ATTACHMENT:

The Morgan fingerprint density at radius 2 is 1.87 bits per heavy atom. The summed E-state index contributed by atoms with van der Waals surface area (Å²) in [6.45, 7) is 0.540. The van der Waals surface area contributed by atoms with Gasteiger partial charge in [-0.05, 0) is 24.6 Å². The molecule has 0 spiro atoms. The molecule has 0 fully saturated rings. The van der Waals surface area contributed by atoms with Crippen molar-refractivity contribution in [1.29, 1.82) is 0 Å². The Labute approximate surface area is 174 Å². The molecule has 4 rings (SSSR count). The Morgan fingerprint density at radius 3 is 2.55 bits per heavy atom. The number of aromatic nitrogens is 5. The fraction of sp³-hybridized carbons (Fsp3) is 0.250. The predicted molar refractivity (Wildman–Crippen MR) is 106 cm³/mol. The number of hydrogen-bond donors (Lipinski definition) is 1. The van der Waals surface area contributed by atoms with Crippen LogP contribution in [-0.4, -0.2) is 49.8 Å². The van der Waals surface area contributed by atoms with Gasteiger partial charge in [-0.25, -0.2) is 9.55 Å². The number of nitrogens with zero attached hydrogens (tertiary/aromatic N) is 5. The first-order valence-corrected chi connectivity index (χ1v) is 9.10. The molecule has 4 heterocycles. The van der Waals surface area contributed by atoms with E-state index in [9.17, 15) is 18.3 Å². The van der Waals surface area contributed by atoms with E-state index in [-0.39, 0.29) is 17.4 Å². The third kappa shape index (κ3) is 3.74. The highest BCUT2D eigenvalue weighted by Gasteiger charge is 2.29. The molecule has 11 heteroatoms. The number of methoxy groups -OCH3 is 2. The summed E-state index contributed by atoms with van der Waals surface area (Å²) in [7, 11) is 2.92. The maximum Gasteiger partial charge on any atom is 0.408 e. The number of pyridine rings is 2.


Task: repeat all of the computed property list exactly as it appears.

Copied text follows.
The Morgan fingerprint density at radius 2 is 1.87 bits per heavy atom. The summed E-state index contributed by atoms with van der Waals surface area (Å²) in [6.45, 7) is 0.540. The van der Waals surface area contributed by atoms with Gasteiger partial charge in [-0.05, 0) is 24.6 Å². The molecule has 0 spiro atoms. The molecule has 0 fully saturated rings. The van der Waals surface area contributed by atoms with Crippen molar-refractivity contribution in [1.29, 1.82) is 0 Å². The Labute approximate surface area is 174 Å². The molecule has 4 rings (SSSR count). The Morgan fingerprint density at radius 3 is 2.55 bits per heavy atom. The number of aromatic nitrogens is 5. The fraction of sp³-hybridized carbons (Fsp3) is 0.250. The predicted molar refractivity (Wildman–Crippen MR) is 106 cm³/mol. The number of hydrogen-bond donors (Lipinski definition) is 1. The van der Waals surface area contributed by atoms with Crippen LogP contribution in [-0.4, -0.2) is 49.8 Å². The van der Waals surface area contributed by atoms with Gasteiger partial charge in [-0.25, -0.2) is 9.55 Å². The number of nitrogens with zero attached hydrogens (tertiary/aromatic N) is 5. The first-order valence-corrected chi connectivity index (χ1v) is 9.10. The molecule has 4 heterocycles. The van der Waals surface area contributed by atoms with E-state index in [9.17, 15) is 18.3 Å². The van der Waals surface area contributed by atoms with E-state index in [-0.39, 0.29) is 17.4 Å². The third kappa shape index (κ3) is 3.74. The highest BCUT2D eigenvalue weighted by Gasteiger charge is 2.29. The molecule has 11 heteroatoms. The number of methoxy groups -OCH3 is 2. The summed E-state index contributed by atoms with van der Waals surface area (Å²) in [7, 11) is 2.92. The maximum Gasteiger partial charge on any atom is 0.408 e. The number of pyridine rings is 2.